Boom, Clap the sound of my [camera hitting the ground] (Amou "Joe" Seto/Neon Tommy)
Boom, Clap the sound of my [camera hitting the ground] (Amou "Joe" Seto/Neon Tommy)

We headed toward an off-road area with the image of my camera falling to the ground still fresh in my head. The off-road area I had found was very rocky and had a small climb.

I checked to make sure that the RAV4 would make it and engaged the center differential lock. The RAV4 effortlessly pulled itself up the rocky embankment, despite being on standard road tires.

Now the All-Wheel-Drive crossover thing started to make sense. The taller ground clearance means you can go off road without scraping on rocks and other foreign objects, and the All-Wheel-Drive prevents you from getting stuck (for the most part). 

The RAV4's was able to pull itself up a small, rocky hill without any problems. (Amou "Joe" Seto/Neon Tommy)
The RAV4's was able to pull itself up a small, rocky hill without any problems. (Amou "Joe" Seto/Neon Tommy)

At around 3 PM we decided to head back, so we topped the RAV4 up with Arizona’s inexpensive gasoline and prepared for the long drive home. My friend opted to sit in the backseat (which in the RAV4 has the option to recline).

I punched my address in the RAV4’s GPS and was only given one route choice. The direction it was attempting to take me in wasn’t one that I was familiar with, but I trusted the GPS and followed it anyway. After about 15 minutes I realized that the GPS was making me drive toward Phoenix and I got stuck in the mother of all traffic jams.

I looked at the GPS and died inside when I saw that Phoenix was 46 miles away from where I was and to top it off the road I was on only had two lanes. A string of complaints from my friend led also led me to turn the stereo completely off. Not only was I extremely bored, but I was losing valuable time and fuel by being stuck in traffic. 

After what seemed like an eternity, the two lane freeway transitioned into multiple lanes, allowing me to build up speed. As I was traveling through Phoenix, A Volkswagen 4R32 blew a tire into two pieces in front of me, both which came flying toward the RAV4. I was able to dodge the first chunk, ,but ran over the second one. As I was thinking about how today was just a large mess of bad luck, the maintenance required light came on.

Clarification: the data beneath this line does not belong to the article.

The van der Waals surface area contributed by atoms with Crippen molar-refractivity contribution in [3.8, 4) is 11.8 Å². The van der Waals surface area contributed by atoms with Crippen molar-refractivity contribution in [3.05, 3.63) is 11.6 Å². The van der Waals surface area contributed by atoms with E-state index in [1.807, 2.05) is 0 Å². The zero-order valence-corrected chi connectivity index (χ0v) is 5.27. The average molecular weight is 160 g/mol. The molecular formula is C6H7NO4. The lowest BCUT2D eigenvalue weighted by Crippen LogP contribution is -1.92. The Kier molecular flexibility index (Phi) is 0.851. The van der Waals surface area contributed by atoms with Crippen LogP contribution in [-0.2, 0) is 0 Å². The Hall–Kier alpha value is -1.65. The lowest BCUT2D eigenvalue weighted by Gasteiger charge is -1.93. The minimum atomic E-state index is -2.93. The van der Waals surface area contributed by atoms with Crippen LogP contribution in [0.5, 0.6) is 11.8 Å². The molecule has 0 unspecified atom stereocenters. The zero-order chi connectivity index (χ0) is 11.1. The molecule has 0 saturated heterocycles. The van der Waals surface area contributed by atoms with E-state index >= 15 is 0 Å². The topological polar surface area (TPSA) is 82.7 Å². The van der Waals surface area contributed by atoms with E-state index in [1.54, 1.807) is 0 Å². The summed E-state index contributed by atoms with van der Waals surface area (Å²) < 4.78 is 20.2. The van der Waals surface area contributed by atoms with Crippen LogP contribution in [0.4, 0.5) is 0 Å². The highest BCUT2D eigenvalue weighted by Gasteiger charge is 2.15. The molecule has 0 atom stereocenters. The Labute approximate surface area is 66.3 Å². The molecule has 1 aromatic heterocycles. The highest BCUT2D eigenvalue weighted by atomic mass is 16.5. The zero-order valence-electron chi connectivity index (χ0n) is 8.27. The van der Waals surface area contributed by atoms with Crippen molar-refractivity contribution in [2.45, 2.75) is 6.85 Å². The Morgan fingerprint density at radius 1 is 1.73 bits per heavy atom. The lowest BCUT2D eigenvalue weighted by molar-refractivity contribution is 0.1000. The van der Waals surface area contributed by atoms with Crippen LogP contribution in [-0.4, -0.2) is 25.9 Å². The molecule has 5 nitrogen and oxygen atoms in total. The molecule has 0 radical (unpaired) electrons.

A sight that nobody wants to see, especially on a road trip (Amou "Joe" Seto/Neon Tommy)
A sight that nobody wants to see, especially on a road trip (Amou "Joe" Seto/Neon Tommy)

In a normal situation, I wouldn’t be as worried about a maintenance required light, but since I was 400 miles away from my house when the light ticked on, I began to panic.

I took the first possible exit off the interstate and pulled into a gas station and inspected the car. Visually, there seemed to be nothing wrong; no fluid leaks, no visible damage. The engine temperature was normal even in the 100 degree Phoenix heat.

I pulled back into the interstate and phoned a friend of mine who also is an automotive journalist, who suggested to just let the engine stop for a while.

I pulled over again and shut the engine off. While I was stopped I dug into the owner’s manual and discovered that the maintenance required light would come on 5,000 miles after it was first reset. I checked the odometer and noticed that the car was at 5,009 miles, meaning that there was nothing wrong with the car. I gingerly went back onto the interstate, heading for home once again.